• synonyms


[koh-ee-vuh l]
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  1. of the same age, date, or duration; equally old: Analysis has proved that this manuscript is coeval with that one.
  2. coincident: Leonardo da Vinci and Michelangelo were only approximately coeval.
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  1. a contemporary: He is more serious than his coevals.
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Origin of coeval

1595–1605; < Late Latin coaev(us) (co- co- + -aevus, adj. derivative of aevum age) + -al1
Related formsco·e·val·i·ty [koh-i-val-i-tee] /ˌkoʊ ɪˈvæl ɪ ti/, nounco·e·val·ly, adverb

Synonym study

1, 2. See contemporary.
Dictionary.com Unabridged Based on the Random House Unabridged Dictionary, © Random House, Inc. 2018

Related Words for coeval

coincident, coetaneous

Examples from the Web for coeval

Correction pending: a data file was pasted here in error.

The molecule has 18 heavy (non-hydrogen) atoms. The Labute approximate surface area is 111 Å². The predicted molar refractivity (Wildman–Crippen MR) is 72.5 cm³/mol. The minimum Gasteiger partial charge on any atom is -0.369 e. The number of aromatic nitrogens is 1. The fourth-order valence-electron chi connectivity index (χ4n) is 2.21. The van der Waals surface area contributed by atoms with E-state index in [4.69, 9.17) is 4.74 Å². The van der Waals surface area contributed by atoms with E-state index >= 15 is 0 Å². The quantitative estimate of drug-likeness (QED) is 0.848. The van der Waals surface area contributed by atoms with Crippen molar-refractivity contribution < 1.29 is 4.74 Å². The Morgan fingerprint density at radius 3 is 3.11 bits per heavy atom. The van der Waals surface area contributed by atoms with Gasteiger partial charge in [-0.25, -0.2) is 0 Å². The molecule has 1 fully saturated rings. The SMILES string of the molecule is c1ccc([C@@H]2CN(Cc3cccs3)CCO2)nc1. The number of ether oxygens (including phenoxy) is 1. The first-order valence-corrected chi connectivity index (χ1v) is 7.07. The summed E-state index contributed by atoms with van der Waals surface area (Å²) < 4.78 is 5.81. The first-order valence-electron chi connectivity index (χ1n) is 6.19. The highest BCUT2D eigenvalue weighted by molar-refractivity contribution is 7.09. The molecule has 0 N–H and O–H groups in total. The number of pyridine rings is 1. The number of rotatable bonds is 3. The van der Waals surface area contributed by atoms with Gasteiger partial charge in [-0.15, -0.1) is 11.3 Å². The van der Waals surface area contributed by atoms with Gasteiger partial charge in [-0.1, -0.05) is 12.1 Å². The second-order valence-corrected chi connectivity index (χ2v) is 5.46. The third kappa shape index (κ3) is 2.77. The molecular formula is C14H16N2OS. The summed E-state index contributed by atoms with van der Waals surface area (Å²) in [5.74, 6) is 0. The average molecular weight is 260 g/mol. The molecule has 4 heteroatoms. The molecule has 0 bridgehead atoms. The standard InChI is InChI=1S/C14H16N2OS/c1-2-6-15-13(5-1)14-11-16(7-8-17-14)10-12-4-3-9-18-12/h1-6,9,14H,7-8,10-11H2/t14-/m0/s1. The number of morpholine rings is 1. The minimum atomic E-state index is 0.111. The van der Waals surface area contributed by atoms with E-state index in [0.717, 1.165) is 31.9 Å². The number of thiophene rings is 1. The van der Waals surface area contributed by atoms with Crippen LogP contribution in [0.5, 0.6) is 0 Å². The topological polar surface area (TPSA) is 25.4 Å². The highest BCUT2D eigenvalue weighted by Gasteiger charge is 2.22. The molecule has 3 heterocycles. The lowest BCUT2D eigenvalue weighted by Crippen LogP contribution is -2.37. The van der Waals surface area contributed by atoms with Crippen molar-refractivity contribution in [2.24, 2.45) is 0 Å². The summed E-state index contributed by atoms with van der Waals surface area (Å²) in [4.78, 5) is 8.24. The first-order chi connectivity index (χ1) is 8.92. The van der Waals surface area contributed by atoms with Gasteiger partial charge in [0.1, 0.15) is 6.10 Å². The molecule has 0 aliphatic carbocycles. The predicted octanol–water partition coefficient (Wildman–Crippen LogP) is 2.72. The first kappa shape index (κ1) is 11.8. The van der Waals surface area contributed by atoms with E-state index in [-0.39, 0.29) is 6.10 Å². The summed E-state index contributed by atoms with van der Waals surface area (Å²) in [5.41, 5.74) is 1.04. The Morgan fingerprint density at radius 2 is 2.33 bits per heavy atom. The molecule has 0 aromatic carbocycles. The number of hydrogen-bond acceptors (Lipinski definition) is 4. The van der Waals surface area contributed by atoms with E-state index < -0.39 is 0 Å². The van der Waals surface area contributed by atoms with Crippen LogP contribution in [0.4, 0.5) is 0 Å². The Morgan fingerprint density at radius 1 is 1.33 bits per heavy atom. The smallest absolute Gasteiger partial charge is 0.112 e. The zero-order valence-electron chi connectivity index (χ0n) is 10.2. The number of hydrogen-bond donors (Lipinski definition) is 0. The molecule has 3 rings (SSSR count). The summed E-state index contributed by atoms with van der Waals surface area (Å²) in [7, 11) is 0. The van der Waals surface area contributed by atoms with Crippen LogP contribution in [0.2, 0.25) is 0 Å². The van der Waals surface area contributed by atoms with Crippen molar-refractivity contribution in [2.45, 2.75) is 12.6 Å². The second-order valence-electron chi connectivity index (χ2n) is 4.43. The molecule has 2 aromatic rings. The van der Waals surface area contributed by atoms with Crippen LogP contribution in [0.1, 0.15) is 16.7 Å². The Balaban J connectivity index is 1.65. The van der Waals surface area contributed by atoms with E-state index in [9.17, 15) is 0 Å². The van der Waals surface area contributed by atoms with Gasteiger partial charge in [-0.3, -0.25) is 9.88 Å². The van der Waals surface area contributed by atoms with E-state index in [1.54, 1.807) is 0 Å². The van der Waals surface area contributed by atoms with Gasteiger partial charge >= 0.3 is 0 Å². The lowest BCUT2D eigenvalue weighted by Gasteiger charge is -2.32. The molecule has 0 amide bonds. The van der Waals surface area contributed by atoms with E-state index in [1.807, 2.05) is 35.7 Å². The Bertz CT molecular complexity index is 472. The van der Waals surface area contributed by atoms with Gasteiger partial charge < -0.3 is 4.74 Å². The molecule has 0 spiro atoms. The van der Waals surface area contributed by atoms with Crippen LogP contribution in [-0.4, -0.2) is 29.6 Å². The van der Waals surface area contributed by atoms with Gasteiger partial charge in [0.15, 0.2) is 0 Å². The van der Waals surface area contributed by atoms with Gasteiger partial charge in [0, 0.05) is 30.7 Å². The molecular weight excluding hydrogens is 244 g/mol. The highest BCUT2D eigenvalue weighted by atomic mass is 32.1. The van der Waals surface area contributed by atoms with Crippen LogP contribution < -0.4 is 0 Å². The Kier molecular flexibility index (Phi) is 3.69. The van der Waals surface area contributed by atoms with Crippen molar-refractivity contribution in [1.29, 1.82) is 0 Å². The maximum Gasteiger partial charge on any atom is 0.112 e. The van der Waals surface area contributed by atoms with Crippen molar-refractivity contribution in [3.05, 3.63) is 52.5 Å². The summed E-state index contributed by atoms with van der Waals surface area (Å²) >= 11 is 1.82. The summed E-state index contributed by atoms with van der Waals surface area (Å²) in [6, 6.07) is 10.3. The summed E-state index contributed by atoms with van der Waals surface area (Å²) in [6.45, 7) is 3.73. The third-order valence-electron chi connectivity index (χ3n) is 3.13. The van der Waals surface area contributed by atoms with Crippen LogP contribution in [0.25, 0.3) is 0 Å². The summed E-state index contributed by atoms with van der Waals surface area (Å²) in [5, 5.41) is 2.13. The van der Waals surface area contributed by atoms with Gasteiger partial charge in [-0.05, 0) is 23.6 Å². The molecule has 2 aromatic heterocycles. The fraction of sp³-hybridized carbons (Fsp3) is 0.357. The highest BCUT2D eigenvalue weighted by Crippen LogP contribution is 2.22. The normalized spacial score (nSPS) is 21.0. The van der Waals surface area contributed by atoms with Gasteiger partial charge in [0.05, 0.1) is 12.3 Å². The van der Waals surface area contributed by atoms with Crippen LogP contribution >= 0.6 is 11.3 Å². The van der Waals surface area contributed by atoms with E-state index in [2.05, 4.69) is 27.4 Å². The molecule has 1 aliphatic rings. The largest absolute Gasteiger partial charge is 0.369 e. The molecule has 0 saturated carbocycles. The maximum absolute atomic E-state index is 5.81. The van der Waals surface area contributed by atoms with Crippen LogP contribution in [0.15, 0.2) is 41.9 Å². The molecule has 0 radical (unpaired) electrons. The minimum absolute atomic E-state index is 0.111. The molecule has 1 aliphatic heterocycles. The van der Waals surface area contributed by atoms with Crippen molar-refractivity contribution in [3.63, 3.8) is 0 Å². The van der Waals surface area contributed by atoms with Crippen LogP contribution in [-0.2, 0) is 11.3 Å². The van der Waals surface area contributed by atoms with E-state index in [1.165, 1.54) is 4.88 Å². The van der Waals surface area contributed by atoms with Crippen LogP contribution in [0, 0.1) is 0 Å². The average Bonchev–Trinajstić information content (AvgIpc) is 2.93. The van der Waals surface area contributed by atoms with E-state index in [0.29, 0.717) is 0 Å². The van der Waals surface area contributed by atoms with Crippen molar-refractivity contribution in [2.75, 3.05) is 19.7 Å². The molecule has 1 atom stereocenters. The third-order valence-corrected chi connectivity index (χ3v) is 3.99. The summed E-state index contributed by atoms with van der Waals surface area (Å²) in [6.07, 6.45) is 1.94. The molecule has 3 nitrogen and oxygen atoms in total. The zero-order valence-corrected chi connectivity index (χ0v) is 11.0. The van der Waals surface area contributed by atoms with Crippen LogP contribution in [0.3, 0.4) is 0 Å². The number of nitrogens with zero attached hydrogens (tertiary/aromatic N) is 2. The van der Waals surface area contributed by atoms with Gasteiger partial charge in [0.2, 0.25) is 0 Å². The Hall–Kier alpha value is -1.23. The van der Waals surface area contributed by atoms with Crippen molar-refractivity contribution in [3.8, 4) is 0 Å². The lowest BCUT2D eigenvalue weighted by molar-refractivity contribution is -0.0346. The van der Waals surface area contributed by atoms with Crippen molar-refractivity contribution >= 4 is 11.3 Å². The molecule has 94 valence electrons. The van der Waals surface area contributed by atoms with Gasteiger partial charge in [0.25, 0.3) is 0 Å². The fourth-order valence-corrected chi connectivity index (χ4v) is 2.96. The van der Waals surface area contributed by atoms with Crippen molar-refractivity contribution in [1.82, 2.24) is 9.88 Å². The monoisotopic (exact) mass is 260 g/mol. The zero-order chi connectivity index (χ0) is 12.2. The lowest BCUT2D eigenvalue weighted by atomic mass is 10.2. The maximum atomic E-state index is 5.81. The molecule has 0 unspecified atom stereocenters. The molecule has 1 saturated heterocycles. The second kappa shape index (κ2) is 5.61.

Historical Examples of coeval

  • The Main Street is still youthful; the coeval man is in his latest age.

    Main Street

    Nathaniel Hawthorne

  • That such things were coeval is not so astonishing as it may seem.

  • Such an eye was not born when the bird was, but is coeval with the sky it reflects.

  • They are, of course, coeval with the church, which is fine early Decorated.

  • The sedilia in the chancel seem to be coeval with that part of the church.

British Dictionary definitions for coeval


  1. of or belonging to the same age or generation
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  1. a contemporary
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Derived Formscoevality (ˌkəʊɪˈvælɪtɪ), nouncoevally, adverb

Word Origin for coeval

C17: from Late Latin coaevus from Latin co- + aevum age
Collins English Dictionary - Complete & Unabridged 2012 Digital Edition © William Collins Sons & Co. Ltd. 1979, 1986 © HarperCollins Publishers 1998, 2000, 2003, 2005, 2006, 2007, 2009, 2012

Word Origin and History for coeval


"having the same age," formed in English early 17c. from Late Latin coaevus, from Latin com- "equal" (see co-) + aevum "an age" (see eon). As a noun from c.1600.

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Online Etymology Dictionary, © 2010 Douglas Harper